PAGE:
For a transfer target object whose surface is rough, transfer must be conducted while recesses and projections on the surface are buried by a transfer underlayer or decreased by bridging by the transfer underlayer. While a thickness of the transfer underlayer is properly adjusted in dependence on recesses and projections in order that the transfer underlayer is formed in a uniform manner, the thickness of the transfer underlayer is sufficient at a value in the range of 2 to 4 μm if the roughness under a pressure as described above is 4 μm. In the case where an elasticity and viscosity of the transfer underlayer is rapidly decreased as in the case of a wax based ink when the transfer underlayer is molten, the thickness may be 10 to 20 μm and while in this case, applied energy is required to be adjusted according to a melting point as is when an ordinary ink is transferred, recess filling or bridging can be achieved while the transfer underlayer does not very much infiltrate into even a transfer target object, which is subject to infiltration, if the energy is set at a low level. Especially, in the case of a wax based ink, an energy is set so as not to be too much. Determination of an amount of the energy is conducted based on experiments. Being compared with the same material, in the case where a wax based ink of 1.5 μm thick is lamination-transferred on a transfer underlayer of 4 μm thick made of an wax based ink, an applied energy is smaller when the transfer underlayer is transferred than when an ink is transferred by 10 to 40%. In this embodiment, in the case where a specific material layer is not made of an ink but a metal or the like, the difference is further larger and it was found that in the case where a wax/resin based or a resin based ink was used as a transfer underlayer, the difference in applied energy between when the transfer underlayer was transferred and when the specific material layer such as metal was transferred was in the range of 0 to 50%, though the difference was influenced by a thickness of the specific material layer.
Description will be repeated to show procedures of lamination-transfer. If a transfer operation gets started while using a plain paper as a transfer target object, a transfer underlayer is first transferred on the paper by a thermal head 2 and subsequently, a specific material layer is superposed on the transfer underlayer by a thermal head 3 to fabricate a lamination transfer object. At this point, since the specific material layer has a characteristic that the specific material layer cannot directly transferred on the paper, if a pattern of a font or the like which is desired to be formed by the specific material layer, for example a Japanese character of “”, is formed by the transfer underlayer in advance and even if a transfer film of the specific material layer is heated in a solid manner by the thermal head 3, the desired font of the Japanese character of “” is formed on the paper by the specific material layer.
In this embodiment, since a thermal printer is a color thermal printer which uses an ordinary ink as a transfer underlayer and a specific material layer, usually wax/resin based ink ribbons each of a hot separation type with yellow, magenta, cyan and black are respectively used in four thermal heads and a high speed color lamination-transfer is performed at a speed of 4 inch/second or more. When a resin based ink which is excellent in abrasion resistance and the like is used, it is recommended that one of the above mentioned ribbons, which are usually used, is used at a position of the thermal head (2) and a resin based ribbon or a special film ribbon as the specific material layer is used in one or all of the other thermal heads 3, 4, 5 downstream of the thermal head 2. While in such a manner, description has been given on an example in which an ordinary thermally fusible ink can be used as a transfer underlayer in a double role manner, a method of separation will be described below.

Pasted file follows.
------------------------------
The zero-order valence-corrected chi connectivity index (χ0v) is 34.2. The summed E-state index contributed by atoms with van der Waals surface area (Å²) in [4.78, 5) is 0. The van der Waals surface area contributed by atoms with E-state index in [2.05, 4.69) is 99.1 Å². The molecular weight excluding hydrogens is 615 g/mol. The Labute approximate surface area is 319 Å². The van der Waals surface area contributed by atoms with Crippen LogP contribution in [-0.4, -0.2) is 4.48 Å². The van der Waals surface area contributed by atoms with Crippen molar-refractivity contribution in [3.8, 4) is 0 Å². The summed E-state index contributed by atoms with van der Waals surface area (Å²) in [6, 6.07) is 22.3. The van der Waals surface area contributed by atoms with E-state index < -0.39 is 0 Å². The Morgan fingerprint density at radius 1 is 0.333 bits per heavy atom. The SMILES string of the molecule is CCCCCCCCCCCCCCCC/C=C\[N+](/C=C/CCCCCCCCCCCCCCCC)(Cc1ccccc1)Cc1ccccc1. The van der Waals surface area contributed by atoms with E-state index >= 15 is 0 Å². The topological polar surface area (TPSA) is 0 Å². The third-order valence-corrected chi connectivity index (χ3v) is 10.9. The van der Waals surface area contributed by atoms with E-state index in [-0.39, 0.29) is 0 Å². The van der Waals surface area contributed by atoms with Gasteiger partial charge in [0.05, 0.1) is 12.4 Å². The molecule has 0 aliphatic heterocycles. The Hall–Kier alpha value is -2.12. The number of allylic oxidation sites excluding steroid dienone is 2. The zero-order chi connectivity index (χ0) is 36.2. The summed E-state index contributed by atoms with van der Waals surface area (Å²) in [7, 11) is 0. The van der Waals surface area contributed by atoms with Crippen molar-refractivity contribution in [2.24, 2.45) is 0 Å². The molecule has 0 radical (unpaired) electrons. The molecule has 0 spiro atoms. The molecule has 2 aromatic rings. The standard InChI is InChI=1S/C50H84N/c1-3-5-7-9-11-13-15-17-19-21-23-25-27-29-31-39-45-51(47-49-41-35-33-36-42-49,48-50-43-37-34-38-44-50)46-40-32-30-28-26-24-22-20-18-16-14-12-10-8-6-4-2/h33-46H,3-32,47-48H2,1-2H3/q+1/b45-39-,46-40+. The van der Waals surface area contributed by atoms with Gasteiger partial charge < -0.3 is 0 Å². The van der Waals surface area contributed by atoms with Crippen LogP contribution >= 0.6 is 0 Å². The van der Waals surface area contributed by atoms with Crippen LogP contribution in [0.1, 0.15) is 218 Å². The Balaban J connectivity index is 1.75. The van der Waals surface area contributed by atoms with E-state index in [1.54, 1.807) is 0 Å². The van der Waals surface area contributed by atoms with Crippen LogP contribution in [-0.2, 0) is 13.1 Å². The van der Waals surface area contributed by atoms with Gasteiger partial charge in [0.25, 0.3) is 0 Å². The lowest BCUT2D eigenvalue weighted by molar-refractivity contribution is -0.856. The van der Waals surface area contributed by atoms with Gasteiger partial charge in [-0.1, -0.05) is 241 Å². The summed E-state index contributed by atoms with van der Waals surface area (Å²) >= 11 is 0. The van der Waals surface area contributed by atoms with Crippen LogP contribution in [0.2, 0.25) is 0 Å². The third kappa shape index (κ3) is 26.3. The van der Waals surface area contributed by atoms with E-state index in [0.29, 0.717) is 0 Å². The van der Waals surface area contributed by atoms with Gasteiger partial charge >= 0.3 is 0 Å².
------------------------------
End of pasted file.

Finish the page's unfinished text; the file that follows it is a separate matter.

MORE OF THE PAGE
FIGS. 5(a) and 5(b) respectively show a hot separation method and a cold separation method. An enlarged view of part of the printer as a lamination transfer machine described with reference to FIG. 1 is shown as a schematic view. Accordingly, a transfer target object 6 drawn with a dotted line moves along a direction from the right hand to the left hand as viewed with a long side of the sheet positioned vertically, an ink ribbon or a transfer film 7 or 8 is fed from a feed roll 7 a or, 8 a and the ribbon or film is taken up on a take-up roll 7 b or 8 b. At this point, in a hot separation condition, a head 2 separates the ribbon immediately after heat and pressure and in a cold condition, the ribbon is separated after being cooled in a proper manner by a separation plate 12. Which method is better is dependent on uniformity in transfer, for example, affected by affinity with the transfer target object and if the following conditions are satisfied in a transfer process in which heating, pressure and separation are effected, an arbitrary transfer target object, an arbitrary transfer underlayer, and an arbitrary specific material layer can be used. In this embodiment, a head is freely mounted and dismounted and exchange of methods based on the existence or not of a separation plate is easy. A position of the parting plate can be changed according to its length. The position is also properly adjusted based on conditions such as a kind of material, a transfer speed and the like. Such adjustments are means for satisfying a relation between forces described below. This is an example which shows that a degree of freedom in choice on the material side is broadened by adjustments on the apparatus side.